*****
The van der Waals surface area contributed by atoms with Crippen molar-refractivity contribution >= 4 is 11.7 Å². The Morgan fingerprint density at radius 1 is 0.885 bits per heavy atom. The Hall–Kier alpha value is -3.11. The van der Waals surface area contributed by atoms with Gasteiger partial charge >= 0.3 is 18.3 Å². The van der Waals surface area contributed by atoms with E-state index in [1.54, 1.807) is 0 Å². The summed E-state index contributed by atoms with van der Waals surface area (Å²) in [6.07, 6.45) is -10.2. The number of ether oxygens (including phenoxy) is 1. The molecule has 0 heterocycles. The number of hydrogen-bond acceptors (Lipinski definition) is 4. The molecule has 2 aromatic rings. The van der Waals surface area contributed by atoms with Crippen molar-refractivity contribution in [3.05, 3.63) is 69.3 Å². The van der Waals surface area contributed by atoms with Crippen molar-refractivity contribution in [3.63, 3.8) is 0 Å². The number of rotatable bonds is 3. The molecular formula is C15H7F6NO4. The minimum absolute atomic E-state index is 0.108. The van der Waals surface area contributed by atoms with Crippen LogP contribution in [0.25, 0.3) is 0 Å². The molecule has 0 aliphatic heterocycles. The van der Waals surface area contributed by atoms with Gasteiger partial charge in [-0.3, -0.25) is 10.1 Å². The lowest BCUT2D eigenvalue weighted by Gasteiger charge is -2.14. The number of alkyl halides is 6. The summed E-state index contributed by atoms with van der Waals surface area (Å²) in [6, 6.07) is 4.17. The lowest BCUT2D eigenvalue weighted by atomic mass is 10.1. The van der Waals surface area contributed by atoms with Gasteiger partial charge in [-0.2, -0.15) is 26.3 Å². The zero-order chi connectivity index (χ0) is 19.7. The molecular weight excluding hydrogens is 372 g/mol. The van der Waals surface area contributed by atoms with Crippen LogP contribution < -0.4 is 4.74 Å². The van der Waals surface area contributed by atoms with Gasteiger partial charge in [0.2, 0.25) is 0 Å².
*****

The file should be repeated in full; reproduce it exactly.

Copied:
The van der Waals surface area contributed by atoms with Crippen molar-refractivity contribution >= 4 is 11.7 Å². The Morgan fingerprint density at radius 1 is 0.885 bits per heavy atom. The Hall–Kier alpha value is -3.11. The van der Waals surface area contributed by atoms with Gasteiger partial charge >= 0.3 is 18.3 Å². The van der Waals surface area contributed by atoms with E-state index in [1.54, 1.807) is 0 Å². The summed E-state index contributed by atoms with van der Waals surface area (Å²) in [6.07, 6.45) is -10.2. The number of ether oxygens (including phenoxy) is 1. The molecule has 0 heterocycles. The number of hydrogen-bond acceptors (Lipinski definition) is 4. The molecule has 2 aromatic rings. The van der Waals surface area contributed by atoms with Crippen molar-refractivity contribution in [3.05, 3.63) is 69.3 Å². The van der Waals surface area contributed by atoms with Crippen molar-refractivity contribution in [3.63, 3.8) is 0 Å². The number of rotatable bonds is 3. The molecular formula is C15H7F6NO4. The minimum absolute atomic E-state index is 0.108. The van der Waals surface area contributed by atoms with Crippen LogP contribution in [0.25, 0.3) is 0 Å². The molecule has 0 aliphatic heterocycles. The van der Waals surface area contributed by atoms with Gasteiger partial charge in [-0.3, -0.25) is 10.1 Å². The lowest BCUT2D eigenvalue weighted by Gasteiger charge is -2.14. The number of alkyl halides is 6. The summed E-state index contributed by atoms with van der Waals surface area (Å²) in [6, 6.07) is 4.17. The lowest BCUT2D eigenvalue weighted by atomic mass is 10.1. The van der Waals surface area contributed by atoms with Gasteiger partial charge in [-0.2, -0.15) is 26.3 Å². The zero-order chi connectivity index (χ0) is 19.7. The molecular weight excluding hydrogens is 372 g/mol. The van der Waals surface area contributed by atoms with Crippen LogP contribution < -0.4 is 4.74 Å². The van der Waals surface area contributed by atoms with Gasteiger partial charge in [0.2, 0.25) is 0 Å².